Following an absence that didn’t necessarily make the heart grow fonder, Mel Gibson returns to movie theaters January 29 with his first major film role in seven years — but only after an ugly dustup over a 2006 outburst of antisemitism.
In a January 19 interview with Los Angeles TV station KTLA, the tarnished “Lethal Weapon” star turned nasty with reporter Sam Rubin, who suggested that some moviegoers might be reluctant to welcome back the actor. “Why?” Gibson responded, suddenly wide-eyed and leaning forward in his chair.
When Rubin mentioned “remarks that were attributed to you” — Gibson’s 2006 declaration during a drunken-driving arrest that “Jews are responsible for all the wars in the world” — the actor responded testily, “I gather you have a dog in this fight.”
Gibson also appeared to deny the 2006 comments, for which he publicly apologized at the time, describing them as “remarks that I didn’t necessarily make.”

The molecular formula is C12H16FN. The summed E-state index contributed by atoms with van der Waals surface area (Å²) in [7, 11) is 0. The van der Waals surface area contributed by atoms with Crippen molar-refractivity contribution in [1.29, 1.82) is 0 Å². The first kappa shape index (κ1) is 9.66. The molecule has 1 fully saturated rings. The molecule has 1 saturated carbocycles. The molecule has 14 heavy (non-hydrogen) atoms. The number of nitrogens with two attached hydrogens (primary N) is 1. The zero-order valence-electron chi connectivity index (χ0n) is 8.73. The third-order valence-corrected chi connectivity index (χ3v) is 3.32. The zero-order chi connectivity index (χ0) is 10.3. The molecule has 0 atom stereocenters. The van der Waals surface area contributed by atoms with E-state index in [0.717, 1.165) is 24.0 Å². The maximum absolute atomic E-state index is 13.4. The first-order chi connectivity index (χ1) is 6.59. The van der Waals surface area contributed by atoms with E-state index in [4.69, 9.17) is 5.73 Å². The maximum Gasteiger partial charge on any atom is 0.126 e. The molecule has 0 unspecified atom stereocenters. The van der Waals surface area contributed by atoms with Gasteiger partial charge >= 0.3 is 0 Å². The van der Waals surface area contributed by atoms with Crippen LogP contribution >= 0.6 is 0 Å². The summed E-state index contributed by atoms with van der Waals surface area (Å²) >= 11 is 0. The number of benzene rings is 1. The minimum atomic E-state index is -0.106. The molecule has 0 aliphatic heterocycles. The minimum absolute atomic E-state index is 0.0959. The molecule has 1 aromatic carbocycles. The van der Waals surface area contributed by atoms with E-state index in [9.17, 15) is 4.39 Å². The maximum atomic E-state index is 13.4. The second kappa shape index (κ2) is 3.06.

The interview provided the touchiest moment in Gibson’s ongoing efforts to resurrect his acting career, nearly dormant since his last leading role in 2003’s “The Singing Detective.” The actor earned a fortune — but also became a lightning rod for criticism — with his 2004 directorial effort, “The Passion of the Christ,” which opponents said revived church accusations of deicide against Jews.
Gibson’s box-office viability will be put to the test by “Edge of Darkness,” a new film that revisits themes from several of the actor’s biggest hits. A revenge drama that stars Gibson as a cop who is hunting his daughter’s killer, the film features a low-wattage supporting cast, but was co-written by William Monahan, an Oscar winner for 2006’s “The Departed.” Martin Campbell, who helmed two James Bond movies, is the director.
Acknowledging his new film’s uncertain fate at the box office, Gibson sounded a defiant note in his interview with Rubin. “Well, I’m back, and I hope it works out,” he told the reporter pointedly, “and I hope people will graciously accept me back.”